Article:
Brianna Royce (@nbrianna, blog): I’ve been burned by Kickstarters before, though fortunately never for more than a few bucks – I’m not wealthy or a gambler, so I’m careful, but I definitely like to support unique indie titles, especially since MassivelyOP is literally crowdfunded, as have been several games I own and love. I don’t think the problem is the platform (apart from the fact that we need the platform in the first place).
The problem is that accountability for crowdfunding is almost non-existent. Consider Shroud of the Avatar: Nobody with legal power is actually incentivized to hold anyone’s feet to the fire over a couple million bucks. They all got their cut along the way; they don’t really care about the people out cash even through non-Kickstarter equity crowdfunding. And if the accountability is that low for equity crowdfunding, it’s even worse for donation-centric Kickstarters, making them a magnet for scams of all flavors, the types that were always asset-flipping garbage piles all the way up to the big ones that mean well but can’t possibly deliver what they promise on the funding they secure.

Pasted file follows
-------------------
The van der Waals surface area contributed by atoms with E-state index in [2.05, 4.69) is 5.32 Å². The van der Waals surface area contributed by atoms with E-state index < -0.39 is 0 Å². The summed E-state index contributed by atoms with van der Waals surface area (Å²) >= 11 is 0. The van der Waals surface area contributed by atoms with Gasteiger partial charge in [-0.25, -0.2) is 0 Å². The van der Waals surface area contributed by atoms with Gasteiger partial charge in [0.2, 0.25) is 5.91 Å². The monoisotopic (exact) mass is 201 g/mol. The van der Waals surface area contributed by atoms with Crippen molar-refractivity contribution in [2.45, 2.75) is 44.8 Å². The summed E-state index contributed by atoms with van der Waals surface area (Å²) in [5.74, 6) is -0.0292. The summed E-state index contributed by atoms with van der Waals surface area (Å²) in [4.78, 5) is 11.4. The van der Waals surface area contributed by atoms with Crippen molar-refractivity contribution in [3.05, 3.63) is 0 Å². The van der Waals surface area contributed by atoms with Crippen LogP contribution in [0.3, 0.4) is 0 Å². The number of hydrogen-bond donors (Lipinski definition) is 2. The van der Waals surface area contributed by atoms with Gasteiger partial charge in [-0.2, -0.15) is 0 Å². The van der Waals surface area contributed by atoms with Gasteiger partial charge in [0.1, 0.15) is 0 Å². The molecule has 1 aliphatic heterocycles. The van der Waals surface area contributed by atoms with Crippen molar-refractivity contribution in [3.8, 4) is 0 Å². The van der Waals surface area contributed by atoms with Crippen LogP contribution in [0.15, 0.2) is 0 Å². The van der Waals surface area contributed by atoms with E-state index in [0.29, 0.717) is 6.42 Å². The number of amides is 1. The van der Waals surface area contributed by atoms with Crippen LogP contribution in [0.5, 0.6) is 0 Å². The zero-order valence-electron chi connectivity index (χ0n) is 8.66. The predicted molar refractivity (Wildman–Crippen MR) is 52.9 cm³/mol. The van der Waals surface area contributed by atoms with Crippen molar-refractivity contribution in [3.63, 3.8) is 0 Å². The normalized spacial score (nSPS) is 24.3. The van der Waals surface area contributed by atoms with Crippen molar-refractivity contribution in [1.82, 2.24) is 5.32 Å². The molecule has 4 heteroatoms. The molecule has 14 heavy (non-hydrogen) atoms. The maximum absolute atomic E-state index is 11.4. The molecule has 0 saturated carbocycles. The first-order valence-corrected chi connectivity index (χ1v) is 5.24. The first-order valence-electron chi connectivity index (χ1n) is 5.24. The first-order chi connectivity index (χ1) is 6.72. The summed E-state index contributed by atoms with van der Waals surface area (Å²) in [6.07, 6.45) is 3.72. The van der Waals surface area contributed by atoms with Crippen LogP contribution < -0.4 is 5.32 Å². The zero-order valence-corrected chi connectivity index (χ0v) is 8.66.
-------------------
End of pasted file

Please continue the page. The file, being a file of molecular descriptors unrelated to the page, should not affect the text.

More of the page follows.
The only thing that generates trust for me nowadays is when the developers are known entities in MMOs, when they spend time working with and communicating with the press and community (not just paid influencers) to establish their legitimacy, when the Kickstarter isn’t a grotesque overreach, and when there’s some sort of functional prototype of a game with a design that isn’t just going to be another dumpster fire no matter how much money is poured into it. This is super unfair, of course, since Kickstarter was supposed to “kickstart” games, not finish them off after devs spend a few years toiling unpaid, but that’s just where we are until real, legal accountability (and not just YouTube ranting) wipes out the slime at the bottom of the pool.